May 14, 2009

Language Tips: breach/breech & off of

Posted in breach/breech, off of at 7:38 am by dlseltzer

Sighting 1:

Hi Deb,
For all your WLUT readers out there with children – Brian Cleary has written a series of children’s books on the topic that are hysterical and, I think, grammatically correct. My daughters really enjoy them, and so do I. I have actually learned quite a lot from reading them. The cover of one of the books is attached. Thanks, Katie
Image

Sighting 2:

GRANT DRAFT – PLEASE DO NOT SITE

(enough said.)

Today, we have two brief tips.

Tip 1: Breech or breach

Came across this recently:

‘This study will fill a breech in knowledge…’

Well, not so much. With any luck, the research will fill a breach in knowledge…Breech refers to the rear of something. It most commonly refers to one’s rear end or a baby delivered feet or rear first (i.e., breech birth). Breach, on the other hand, means an opening or break. It is used in the example above to mean gap. One way to remember this is that breach is related to break, and both are spelled with ea. You don’t want to be breaking any babies, so the correct word would be breech when talking about the delivery of an infant.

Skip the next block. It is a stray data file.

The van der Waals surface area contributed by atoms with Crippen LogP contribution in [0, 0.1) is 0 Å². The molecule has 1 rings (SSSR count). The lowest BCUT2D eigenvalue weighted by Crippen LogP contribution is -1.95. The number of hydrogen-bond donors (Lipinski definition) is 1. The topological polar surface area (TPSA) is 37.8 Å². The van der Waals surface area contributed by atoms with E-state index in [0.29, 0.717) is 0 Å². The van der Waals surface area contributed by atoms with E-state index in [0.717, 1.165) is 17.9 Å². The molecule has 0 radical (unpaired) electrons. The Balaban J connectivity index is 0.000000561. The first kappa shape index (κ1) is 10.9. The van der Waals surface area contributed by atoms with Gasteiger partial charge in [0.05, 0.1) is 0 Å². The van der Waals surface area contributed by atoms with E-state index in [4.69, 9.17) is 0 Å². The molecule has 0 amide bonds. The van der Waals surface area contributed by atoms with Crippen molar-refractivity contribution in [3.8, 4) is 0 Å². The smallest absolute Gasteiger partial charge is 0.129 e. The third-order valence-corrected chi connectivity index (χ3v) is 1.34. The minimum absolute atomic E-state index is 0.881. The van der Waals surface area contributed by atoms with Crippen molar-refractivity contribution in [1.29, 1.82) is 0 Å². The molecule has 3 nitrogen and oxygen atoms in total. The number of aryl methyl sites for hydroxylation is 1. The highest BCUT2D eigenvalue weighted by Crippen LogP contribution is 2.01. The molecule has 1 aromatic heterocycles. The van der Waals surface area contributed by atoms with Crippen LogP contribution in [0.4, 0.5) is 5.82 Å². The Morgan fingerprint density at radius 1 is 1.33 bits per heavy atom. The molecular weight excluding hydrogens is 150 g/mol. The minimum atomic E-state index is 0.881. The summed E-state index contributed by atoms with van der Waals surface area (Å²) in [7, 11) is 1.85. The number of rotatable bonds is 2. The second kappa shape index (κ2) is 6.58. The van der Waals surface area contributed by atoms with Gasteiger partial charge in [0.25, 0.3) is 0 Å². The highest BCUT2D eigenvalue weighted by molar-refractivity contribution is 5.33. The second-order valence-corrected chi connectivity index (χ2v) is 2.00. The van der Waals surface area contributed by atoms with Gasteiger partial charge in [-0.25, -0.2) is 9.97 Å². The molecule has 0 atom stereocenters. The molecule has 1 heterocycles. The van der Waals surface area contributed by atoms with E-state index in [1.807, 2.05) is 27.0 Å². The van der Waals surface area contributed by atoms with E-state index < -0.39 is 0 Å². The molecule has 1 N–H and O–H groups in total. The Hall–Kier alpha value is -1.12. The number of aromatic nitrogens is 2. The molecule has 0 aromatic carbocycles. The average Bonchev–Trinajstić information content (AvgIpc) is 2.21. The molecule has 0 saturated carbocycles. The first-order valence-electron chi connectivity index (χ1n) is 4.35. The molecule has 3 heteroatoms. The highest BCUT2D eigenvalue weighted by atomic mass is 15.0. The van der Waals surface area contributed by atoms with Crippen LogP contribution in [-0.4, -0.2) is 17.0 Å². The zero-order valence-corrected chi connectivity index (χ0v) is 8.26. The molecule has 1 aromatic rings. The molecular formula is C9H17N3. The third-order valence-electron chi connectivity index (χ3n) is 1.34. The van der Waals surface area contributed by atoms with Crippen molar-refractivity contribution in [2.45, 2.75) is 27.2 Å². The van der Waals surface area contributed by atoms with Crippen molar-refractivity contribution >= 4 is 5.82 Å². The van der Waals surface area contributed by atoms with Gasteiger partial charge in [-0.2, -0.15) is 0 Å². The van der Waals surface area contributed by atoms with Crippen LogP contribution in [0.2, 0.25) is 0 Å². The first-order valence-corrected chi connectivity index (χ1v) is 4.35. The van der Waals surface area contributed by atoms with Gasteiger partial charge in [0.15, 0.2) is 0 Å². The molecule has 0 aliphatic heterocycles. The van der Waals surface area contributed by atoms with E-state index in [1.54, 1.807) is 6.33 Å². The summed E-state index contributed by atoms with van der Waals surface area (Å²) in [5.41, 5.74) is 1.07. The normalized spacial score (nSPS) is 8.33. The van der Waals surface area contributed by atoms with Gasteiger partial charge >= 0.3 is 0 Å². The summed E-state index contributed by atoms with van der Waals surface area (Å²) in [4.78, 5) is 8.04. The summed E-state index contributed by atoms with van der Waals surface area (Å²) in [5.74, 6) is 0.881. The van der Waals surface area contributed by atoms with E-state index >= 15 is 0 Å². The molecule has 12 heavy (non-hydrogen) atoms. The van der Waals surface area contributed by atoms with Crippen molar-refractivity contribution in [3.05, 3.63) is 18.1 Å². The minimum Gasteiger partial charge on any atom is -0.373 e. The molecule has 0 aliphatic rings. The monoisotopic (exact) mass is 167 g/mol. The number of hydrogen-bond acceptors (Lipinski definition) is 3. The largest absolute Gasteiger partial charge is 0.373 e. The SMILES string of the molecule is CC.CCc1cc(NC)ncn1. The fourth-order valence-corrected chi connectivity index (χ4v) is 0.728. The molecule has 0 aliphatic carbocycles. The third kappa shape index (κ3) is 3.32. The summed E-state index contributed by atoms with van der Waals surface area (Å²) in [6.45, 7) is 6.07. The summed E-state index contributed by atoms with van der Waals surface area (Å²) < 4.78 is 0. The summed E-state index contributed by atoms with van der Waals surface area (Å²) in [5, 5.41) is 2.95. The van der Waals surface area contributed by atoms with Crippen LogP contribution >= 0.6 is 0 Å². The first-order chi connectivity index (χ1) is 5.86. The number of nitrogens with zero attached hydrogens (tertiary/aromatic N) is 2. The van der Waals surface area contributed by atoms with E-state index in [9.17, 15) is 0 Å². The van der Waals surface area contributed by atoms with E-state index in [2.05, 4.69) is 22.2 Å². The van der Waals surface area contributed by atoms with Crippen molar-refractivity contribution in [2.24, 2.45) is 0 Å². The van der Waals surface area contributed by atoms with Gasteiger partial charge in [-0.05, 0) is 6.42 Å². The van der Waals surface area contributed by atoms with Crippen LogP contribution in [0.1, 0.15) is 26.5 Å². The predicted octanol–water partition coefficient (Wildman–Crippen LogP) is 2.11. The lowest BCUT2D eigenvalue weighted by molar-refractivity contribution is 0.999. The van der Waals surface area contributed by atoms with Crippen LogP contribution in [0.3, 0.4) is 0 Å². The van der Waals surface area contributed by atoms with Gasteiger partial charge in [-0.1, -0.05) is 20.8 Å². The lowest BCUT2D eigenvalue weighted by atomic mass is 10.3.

However, there is a bigger issue to consider when reading the phrase cited above: Why use the word ‘breach’ at all? It is often confused with breech, and it is not the most accessible word around. Instead of using breach to mean gap, why not use the word ‘gap‘ itself?

‘This study will fill a gap in knowledge…’

Ah, much better.

Tip 2: Off of or off

Hey you, get off of my cloud.

Can’t take my eyes off of you.

With all due respect to the Rolling Stones and Frankie Valli, to be grammatically correct, the above lyrics should read:

Hey you, get off my cloud.

Can’t take my eyes off you.

The off of construction is wrong and should never be used in formal writing. The Columbia Journalism Review describes the usage as barbaric. Off is the opposite of on, and you would never use the word ‘on’ with of (e.g., You were always on of my mind-apologies to Elvis, Willie, and others); therefore, you should never use off with of.

And while we are at it, never use of with should:

I should of done it WRONG

I should have done it. RIGHT

That’s it.

1 Comment »

  1. dlseltzer said,

    Alan wrote:

    One reason to use the word breach is that it’s common terminology in law, as in breach of contract, breach of legal obligations, etc, which has been imported into everyday usage.


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